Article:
O'Donnells of Auguillies, Templecrone, Co Donegal
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James O'Donnell & Bridget Gallagher
James, the eldest son of John O'Donnell and Anne Gallagher, was born about 1836 in Augullies and named for his grandfather, as was traditional. James married Bridget Gallagher, born about 1842, a daughter of Anthony and Ellen Gallagher of Croaghnamaddy. The marriage took place in the Roman Catholic Chapel in Dungloe on 31 May 1864, with Daniel Houston and John O'Donnell (my gr gr grandfather) as witnesses. They left Donegal at the beginning of 1865, Bridget pregnant with their first child, sailing first to Plymouth where, on the 3rd February 1865, they boarded the 'Empress' bound for Auckland, New Zealand. On the same voyage was a girl named Jane Murphy, born 1836 in Carntown, Drogheada, Co Louth, the eldest daughter of Nicholas Murphy and his wife Judith Berry.............but more of her later.
They arrived in Auckland on 15 May 1865 after a 95 day voyage. A transcript of the newspaper report of the arrival can be read here. It is not known if Bridget was ill when they arrived, but 8 days later, on 23 May 1865, she delivered of a still-born infant. There is no record of the sex of the child, nor a death certificate - this information came from the St Patrick's Cathedral archives in Auckland, from their deaths register. Unfortunately, there followed in the register, a week later, the death of Bridget, daughter of Anthony and Ellen, wife of James, at only 23 years old. Bridget would have been buried within a day or so of her death - her death certificate states that the burial Minister was H D'Akermann, St Patrick's Cathedral, Auckland, so she is probably buried in St Patrick's cemetery. The child, being still-born and unbaptised, may be in a section of the same cemetery, put aside for those types of burials.
Absolutely nothing was known about Bridget until 3 Nov 2004, when a friend, Angela Kirk, sent me the details of James and Bridget's marriage. Although the descendants of James have compiled a good family history for him, produced a book (a copy is held at the Kaikoura Histroical Society District Museum & Archives) and have held a couple of very large family reunions here in Kaikoura, no-one had heard of James's marriage to Bridget. Because of this, I have decided to add a small section/link to James's story, outlining what is known of Bridget and her family in Donegal. It can be read here.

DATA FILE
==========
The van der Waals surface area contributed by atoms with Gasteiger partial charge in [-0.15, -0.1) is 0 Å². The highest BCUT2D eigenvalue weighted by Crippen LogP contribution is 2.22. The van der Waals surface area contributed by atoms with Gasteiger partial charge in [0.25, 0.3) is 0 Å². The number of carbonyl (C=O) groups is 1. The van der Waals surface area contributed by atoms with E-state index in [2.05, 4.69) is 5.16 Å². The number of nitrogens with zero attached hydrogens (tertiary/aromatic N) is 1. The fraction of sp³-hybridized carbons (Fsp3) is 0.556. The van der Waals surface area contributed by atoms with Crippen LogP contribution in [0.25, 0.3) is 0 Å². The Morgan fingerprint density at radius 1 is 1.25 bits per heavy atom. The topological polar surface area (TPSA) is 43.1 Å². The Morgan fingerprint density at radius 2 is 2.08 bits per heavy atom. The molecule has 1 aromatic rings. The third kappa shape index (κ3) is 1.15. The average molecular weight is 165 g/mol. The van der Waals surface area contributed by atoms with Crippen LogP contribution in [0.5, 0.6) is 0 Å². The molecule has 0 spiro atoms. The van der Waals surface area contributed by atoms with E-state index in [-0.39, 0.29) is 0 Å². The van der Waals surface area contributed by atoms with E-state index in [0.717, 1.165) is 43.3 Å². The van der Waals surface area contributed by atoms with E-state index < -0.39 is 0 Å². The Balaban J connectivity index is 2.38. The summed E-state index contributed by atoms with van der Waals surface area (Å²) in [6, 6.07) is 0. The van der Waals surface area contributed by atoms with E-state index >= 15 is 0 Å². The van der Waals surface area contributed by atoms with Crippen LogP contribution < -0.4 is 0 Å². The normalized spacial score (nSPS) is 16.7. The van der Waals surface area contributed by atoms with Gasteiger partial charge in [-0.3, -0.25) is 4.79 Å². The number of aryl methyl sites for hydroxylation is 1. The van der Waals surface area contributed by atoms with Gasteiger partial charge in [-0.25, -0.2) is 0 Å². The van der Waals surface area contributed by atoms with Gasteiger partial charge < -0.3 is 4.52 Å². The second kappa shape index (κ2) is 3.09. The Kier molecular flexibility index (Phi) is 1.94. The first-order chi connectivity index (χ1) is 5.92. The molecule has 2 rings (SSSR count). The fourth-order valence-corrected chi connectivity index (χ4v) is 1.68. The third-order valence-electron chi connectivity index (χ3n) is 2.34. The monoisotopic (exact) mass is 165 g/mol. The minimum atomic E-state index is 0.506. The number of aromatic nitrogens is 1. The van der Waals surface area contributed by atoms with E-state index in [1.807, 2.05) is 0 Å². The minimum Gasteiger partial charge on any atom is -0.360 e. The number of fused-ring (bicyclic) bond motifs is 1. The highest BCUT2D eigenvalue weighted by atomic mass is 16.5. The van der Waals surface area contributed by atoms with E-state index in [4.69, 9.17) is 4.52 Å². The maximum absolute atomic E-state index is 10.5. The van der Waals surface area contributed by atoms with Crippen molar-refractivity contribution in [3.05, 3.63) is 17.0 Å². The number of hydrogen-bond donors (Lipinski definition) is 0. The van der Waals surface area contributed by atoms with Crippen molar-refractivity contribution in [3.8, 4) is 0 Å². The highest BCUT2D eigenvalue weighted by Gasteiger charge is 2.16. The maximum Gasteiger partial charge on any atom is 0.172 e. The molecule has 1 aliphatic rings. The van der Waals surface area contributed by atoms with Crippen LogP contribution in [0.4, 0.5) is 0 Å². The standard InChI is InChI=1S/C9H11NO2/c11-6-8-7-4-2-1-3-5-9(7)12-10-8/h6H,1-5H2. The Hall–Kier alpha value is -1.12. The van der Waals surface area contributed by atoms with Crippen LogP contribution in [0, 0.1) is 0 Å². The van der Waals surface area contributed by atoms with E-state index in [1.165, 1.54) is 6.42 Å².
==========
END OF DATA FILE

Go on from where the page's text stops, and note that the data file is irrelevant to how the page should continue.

James O'Donnell & Jane Murphy
Nothing is known of the movements of James after Bridget's death however, in late 1866, land was being opened up in Kaikoura. James apparently travelled down to the South Island, to Blenheim, with Jane Murphy, where they signed up for some land. They then returned to Auckland where, on the 16 November 1866, at St Patrick’s Cathedral in Auckland, they were married by Patrick O’Reilly, the Officiating Minister. There do not appear to have been any family members present, as the witnesses were H. Murdoch and Julia Henry, both of Auckland. They were both 30 years old and James’ occupation at that time was noted to be farmer.
........and a bachelor, instead of what he should have been recorded as - a widower.Soon after the marriage, they took up land in an area of Kaikoura, called Suburban (and also Donegal Flats), where they had three children: John Joseph, Mary Anne and Margaret.
In April 1876, James became ill and was admitted to Christchurch Hospital, where he was attended by R. Robinson, the House Surgeon, for Polyaemia. Two weeks later, on the 6 May 1876, James died. His death certificate noted that he was a 40 year old farmer who had been in New Zealand for 11 years. It was very difficult to find when and where James was buried, due to his death certificate not being compiled until a month after his death - the informant was the house surgeon from Christchurch Hospital, not a family member, which added to the lack of information. Recently the place of his burial came to light, by chance, from old partial records held at the Canterbury Library in Christchurch - he is buried in the Catholic Section of the Barbados Street Cemetery. This section has very few standing headstones and even fewer ones which have readable inscriptions. The Council records were destroyed decades ago in a fire, so the exact location of James's grave within the cemetery will never be known.
There are no photographs of James O’Donnell, but there are a number of his second wife Jane:
Jane Murphy circa 1880 Jane Murphy circa 1910
Jane continued on at their farm, proving to be very capable, though her life was not not without more drama - their son, John Joseph, a Smith's assistant, died of an enlarged spleen 16 Mar 1887 - he was only 19 years old. On 28 Feb 1889, their daughter Mary Ann married Bernard Mackle, two days after her 19th birthday. Bernard was 35 years old, a native of Creagh, near Toombridge in Co Derry. Mary Ann and Bernard had 12 children (all single births) and lived with Jane, who was no doubt kept busy helping with the children. Mary Ann died in 1942, aged 71 years. James and Jane's third child, Margaret, became a postulant on 15 Jan 1893 for the Sisters of Our Lady of the Missions and eventually Sister Mary St Blandina - she lived nearly 94 years, 72 of them in religion.
Bernard and Mary Ann
Mary Ann, Jane, Bernard and 11 of the 12 children
Jane's name appears on the Ashley Electoral Roll in 1893, making her one of the first women in New Zealand to have the right to vote.
On the 11 December 1916, Jane died of arterial sclerosis at the age of 80 years, Jane died. She is buried in the Kaikoura Cemetery, with John Joseph.
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